Psychological Self-Help

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30
The Importance of Setting Effective Goals 
Motivation is trying to reach our goals. But, it isn't just a matter of
setting high, noble goals, as discussed in chapter 3, although that is a
critical step. It is common to wish for higher goals than we are willing
to do the work to attain. We want to be a lawyer but goof off in high
school. Many college students with a 2.7 GPA want to become PhD’s.
We want to be a star performer but don't like to practice. Even when
trying to better ourselves we may lack the motivation. For example,
Rosen (1982) found that only half of the people in a self-help program
completed the work. Those who stuck with it got good results
(overcoming their fears). Similar results have been found in toilet
training of children and self-administered treatment for premature
ejaculation. Likewise, Schindler (1979) reported that only 17 of 60
subjects made full use of an assertiveness book. What determines
these vast differences in motivation among us? Why are some of us
fantastic achievers while others take the easy route? We don't know
for sure (but see learned industriousness later), but having explicit
goals and certain attitudes help. 
Life goals set our sails and give us a push, e.g. "I want to help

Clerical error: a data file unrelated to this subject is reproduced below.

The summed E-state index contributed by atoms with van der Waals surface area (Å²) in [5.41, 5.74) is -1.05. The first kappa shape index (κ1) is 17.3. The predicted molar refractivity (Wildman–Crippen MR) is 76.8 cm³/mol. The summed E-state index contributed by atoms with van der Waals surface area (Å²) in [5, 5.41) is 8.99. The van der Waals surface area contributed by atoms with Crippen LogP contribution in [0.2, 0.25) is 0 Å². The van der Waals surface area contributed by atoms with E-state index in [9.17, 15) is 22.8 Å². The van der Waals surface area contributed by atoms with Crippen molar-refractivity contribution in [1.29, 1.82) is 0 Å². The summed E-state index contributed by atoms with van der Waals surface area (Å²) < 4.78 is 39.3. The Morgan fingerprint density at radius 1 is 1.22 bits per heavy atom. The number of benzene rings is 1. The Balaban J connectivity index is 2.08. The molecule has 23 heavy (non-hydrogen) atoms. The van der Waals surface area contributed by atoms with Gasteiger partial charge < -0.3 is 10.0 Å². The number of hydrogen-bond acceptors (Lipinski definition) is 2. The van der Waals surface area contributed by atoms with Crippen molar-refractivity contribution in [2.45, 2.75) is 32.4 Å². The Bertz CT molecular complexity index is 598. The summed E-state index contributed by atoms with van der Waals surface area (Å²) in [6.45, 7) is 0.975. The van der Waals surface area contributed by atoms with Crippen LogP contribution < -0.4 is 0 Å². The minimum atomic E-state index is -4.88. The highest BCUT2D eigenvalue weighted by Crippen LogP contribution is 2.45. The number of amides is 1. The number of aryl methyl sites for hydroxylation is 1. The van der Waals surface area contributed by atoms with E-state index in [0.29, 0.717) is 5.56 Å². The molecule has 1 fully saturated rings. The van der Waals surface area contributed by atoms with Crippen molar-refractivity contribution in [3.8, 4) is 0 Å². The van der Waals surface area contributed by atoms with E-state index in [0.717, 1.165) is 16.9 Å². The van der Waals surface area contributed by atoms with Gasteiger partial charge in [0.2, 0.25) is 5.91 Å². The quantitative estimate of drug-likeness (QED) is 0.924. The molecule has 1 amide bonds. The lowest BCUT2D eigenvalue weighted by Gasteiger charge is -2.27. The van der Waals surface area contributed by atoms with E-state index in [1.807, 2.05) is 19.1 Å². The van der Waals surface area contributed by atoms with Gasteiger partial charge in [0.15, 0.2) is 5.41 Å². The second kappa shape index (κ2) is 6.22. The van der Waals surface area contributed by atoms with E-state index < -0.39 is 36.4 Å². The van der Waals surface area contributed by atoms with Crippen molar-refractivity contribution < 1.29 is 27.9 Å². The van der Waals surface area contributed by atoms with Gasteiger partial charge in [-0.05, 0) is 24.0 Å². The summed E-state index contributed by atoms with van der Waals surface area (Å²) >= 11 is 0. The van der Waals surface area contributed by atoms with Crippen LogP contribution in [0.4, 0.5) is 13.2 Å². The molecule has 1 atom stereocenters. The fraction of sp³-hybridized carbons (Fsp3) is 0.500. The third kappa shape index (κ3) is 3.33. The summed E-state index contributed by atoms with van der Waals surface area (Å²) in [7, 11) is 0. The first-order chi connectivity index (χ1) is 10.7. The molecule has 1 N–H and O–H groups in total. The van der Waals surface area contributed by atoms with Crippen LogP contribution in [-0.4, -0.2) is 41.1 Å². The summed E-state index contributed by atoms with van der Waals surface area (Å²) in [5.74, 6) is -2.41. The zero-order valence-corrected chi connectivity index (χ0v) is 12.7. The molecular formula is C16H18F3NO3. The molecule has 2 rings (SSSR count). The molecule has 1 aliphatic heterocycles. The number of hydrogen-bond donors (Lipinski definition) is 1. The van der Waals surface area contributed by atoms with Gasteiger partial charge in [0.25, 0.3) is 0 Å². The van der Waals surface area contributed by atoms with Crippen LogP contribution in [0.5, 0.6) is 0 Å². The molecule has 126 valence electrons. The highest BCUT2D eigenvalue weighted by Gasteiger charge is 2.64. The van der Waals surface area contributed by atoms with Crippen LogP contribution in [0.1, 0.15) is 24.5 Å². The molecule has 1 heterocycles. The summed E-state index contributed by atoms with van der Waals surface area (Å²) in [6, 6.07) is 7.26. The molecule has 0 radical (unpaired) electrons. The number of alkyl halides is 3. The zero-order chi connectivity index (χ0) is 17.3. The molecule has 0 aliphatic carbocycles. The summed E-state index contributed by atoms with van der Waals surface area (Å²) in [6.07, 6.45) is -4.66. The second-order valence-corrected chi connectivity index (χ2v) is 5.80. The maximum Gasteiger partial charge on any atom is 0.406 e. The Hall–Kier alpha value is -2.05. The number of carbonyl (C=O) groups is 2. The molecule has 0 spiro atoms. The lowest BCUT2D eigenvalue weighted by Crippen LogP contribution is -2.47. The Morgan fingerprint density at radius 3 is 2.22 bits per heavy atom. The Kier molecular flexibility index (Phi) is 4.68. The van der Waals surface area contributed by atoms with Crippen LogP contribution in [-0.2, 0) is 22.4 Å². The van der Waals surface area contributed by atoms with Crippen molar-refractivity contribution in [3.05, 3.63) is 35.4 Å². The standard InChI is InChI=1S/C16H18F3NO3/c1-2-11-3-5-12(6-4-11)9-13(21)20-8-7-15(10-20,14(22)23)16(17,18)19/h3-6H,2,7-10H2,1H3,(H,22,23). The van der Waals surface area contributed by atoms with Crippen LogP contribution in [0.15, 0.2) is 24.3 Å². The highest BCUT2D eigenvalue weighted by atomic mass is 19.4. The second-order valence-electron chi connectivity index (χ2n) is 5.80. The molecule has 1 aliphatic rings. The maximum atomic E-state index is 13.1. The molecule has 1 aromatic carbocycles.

people." People who reach many or most of their life goals are usually
calmer, happier, healthier and less stressed or emotional. However,
there seem to be certain life goals that harm our mental health, e.g. "I
want to have the power to control or impress people." Wanting to be
close to and good to others is associated with better emotional health
(National Advisory Mental Health Council, 1995). Likewise, seeking to
improve your skills ("mastery goals") results in feeling good about
trying hard and in increased effort when an obstacle is met. But
wanting to beat others ("performance goals"), such as having a
winning season in football or being the best student in your math
class, result in avoiding tough challenges, giving up when starting to
lose, feeling more anxious, and less gain in self-esteem than with
mastery goals. This is why enlightened coaches are teaching players to
focus on mastering their basic skills, not on their won-loss record. It is
also easy to see the connection between mastery vs. performance
goals and intrinsic vs. extrinsic motivation or satisfaction. The
importance of intrinsic satisfaction and the problems with extrinsic
rewards are discussed thoroughly later under "Why behavior is hard to
understand." 
In any area where we are hoping to self-improve, both short-term
and long-range goals are needed. If your long-term goals clearly
contribute to your most important values and your philosophy of life,
they should be more motivating. Good goals are fairly hard--they
stretch us--but they are achievable taking small steps at a time. As
much as possible, you should explicitly describe your goals in terms of
very specific behaviors. Danish, Petitpas & Hale (1995) provide
examples of specific behaviors in sports psychology: 
Physical skills--"I'll do 3 more sit ups and 3 more push ups this
week than I did last week." 
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